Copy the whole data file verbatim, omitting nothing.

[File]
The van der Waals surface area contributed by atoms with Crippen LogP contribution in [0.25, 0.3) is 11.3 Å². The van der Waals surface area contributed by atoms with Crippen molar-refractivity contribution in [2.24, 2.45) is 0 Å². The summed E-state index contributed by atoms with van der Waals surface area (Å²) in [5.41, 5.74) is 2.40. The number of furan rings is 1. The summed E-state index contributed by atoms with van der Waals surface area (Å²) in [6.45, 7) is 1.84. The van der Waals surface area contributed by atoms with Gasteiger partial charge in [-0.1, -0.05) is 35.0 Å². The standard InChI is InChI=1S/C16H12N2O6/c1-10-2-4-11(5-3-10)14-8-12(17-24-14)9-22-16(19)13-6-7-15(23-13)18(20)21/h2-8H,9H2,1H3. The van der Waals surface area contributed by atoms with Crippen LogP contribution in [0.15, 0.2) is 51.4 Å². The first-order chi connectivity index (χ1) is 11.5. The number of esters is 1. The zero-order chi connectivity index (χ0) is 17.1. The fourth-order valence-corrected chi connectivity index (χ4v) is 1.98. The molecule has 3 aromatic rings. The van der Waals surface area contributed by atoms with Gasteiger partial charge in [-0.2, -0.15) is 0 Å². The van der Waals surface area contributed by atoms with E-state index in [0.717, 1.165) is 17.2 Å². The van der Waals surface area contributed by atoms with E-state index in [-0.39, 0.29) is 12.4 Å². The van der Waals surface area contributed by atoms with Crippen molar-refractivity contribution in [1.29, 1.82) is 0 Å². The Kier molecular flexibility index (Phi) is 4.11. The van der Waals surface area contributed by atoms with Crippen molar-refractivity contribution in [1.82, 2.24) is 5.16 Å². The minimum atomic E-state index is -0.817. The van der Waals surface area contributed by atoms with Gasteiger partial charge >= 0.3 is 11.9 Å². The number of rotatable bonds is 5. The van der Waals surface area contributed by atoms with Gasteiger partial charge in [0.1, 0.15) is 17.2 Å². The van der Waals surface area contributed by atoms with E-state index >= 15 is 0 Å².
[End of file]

The van der Waals surface area contributed by atoms with Crippen LogP contribution in [0.25, 0.3) is 11.3 Å². The van der Waals surface area contributed by atoms with Crippen molar-refractivity contribution in [2.24, 2.45) is 0 Å². The summed E-state index contributed by atoms with van der Waals surface area (Å²) in [5.41, 5.74) is 2.40. The number of furan rings is 1. The summed E-state index contributed by atoms with van der Waals surface area (Å²) in [6.45, 7) is 1.84. The van der Waals surface area contributed by atoms with Gasteiger partial charge in [-0.1, -0.05) is 35.0 Å². The standard InChI is InChI=1S/C16H12N2O6/c1-10-2-4-11(5-3-10)14-8-12(17-24-14)9-22-16(19)13-6-7-15(23-13)18(20)21/h2-8H,9H2,1H3. The van der Waals surface area contributed by atoms with Crippen LogP contribution in [0.15, 0.2) is 51.4 Å². The first-order chi connectivity index (χ1) is 11.5. The number of esters is 1. The zero-order chi connectivity index (χ0) is 17.1. The fourth-order valence-corrected chi connectivity index (χ4v) is 1.98. The molecule has 3 aromatic rings. The van der Waals surface area contributed by atoms with Gasteiger partial charge in [-0.2, -0.15) is 0 Å². The van der Waals surface area contributed by atoms with E-state index in [0.717, 1.165) is 17.2 Å². The van der Waals surface area contributed by atoms with E-state index in [-0.39, 0.29) is 12.4 Å². The van der Waals surface area contributed by atoms with Crippen molar-refractivity contribution in [1.29, 1.82) is 0 Å². The Kier molecular flexibility index (Phi) is 4.11. The van der Waals surface area contributed by atoms with Crippen molar-refractivity contribution in [1.82, 2.24) is 5.16 Å². The minimum atomic E-state index is -0.817. The van der Waals surface area contributed by atoms with Gasteiger partial charge >= 0.3 is 11.9 Å². The number of rotatable bonds is 5. The van der Waals surface area contributed by atoms with Gasteiger partial charge in [0.1, 0.15) is 17.2 Å². The van der Waals surface area contributed by atoms with E-state index >= 15 is 0 Å².